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8.9.8 Narrative of the Life of Frederick Douglass, an American Slave

Narrative of the Life of Frederick Douglass, an American Slave. Written by himself. Boston: Published at the Anti-Slavery Office, No. 25 Cornhill, 1849

Douglass, Frederick, 1818-1895
1849
Book
Library of Congress

Douglass, Frederick, and William Lloyd Garrison. Narrative of the life of Frederick Douglass, an American slave. Boston: Anti-Slavery Office, 1849. Pdf. https://www.loc.gov/item/82225385/.

A key way that abolitionists of the 1830s and beyond sought to bring about an end to slavery was to argue that slavery was cruel and unnatural. What does Frederick Douglass argue about his experience with his mother that may have convinced his audience that slavery was bad for individuals and families? How might the negative experiences of slave families be harmful to the broader society?

Frederick Douglass, like many people born into slavery, was separated from his mother at a very young age. He never knew the identity of his father, a white man. His aunt and grandparents helped raise him, and he only interacted with his mother a handful of times before she died when he was seven. Enslaved people had no legal rights to marry and stay with one another or their children. Slave owners regularly sold and moved individual slaves regardless of their family ties; in some cases slaves were sold or moved because of their familial relationships to discourage resistance and runaways. During the religious revivalism of the 1830s in New England, many Americans became more and more troubled by the practices of slavery. A wider market of books appealed to people’s sentiments and emotions, and an expanding number of women read these works. Douglass, who escaped from slavery in 1838 at the age of 20, arrived in New York in time to participate in and help lead the charge for the “modern” form of abolitionism that called for an immediate end to slavery. As evidence of Douglass’s significance to the cause, during the Civil War President Lincoln admitted Douglass to the White House to discuss the conditions of black soldiers and the enslaved.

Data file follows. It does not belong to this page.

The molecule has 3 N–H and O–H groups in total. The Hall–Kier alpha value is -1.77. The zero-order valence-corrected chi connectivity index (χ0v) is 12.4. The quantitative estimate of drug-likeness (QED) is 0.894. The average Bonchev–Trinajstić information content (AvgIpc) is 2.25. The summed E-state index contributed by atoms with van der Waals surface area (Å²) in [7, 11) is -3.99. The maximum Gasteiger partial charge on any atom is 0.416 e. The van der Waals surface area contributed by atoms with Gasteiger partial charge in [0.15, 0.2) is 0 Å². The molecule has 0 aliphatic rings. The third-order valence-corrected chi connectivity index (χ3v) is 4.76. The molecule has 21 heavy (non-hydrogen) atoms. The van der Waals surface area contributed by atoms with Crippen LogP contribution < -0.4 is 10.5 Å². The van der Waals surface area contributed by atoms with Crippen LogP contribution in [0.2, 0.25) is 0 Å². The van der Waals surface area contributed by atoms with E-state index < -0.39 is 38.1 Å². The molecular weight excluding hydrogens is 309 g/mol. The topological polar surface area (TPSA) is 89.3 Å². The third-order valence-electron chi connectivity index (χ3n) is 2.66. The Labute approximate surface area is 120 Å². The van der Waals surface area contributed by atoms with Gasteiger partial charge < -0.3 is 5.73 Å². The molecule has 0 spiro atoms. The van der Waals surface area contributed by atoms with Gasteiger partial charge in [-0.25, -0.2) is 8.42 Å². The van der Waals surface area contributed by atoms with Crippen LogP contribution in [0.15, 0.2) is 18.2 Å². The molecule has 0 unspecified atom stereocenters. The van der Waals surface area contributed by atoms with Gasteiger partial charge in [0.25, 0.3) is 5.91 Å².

"Never having enjoyed, to any considerable extent, her soothing presence, her tender and watchful care, I received the tidings of [my mother's] death with much the same emotions I should have probably felt at the death of a stranger" (Chapter 1, page 3).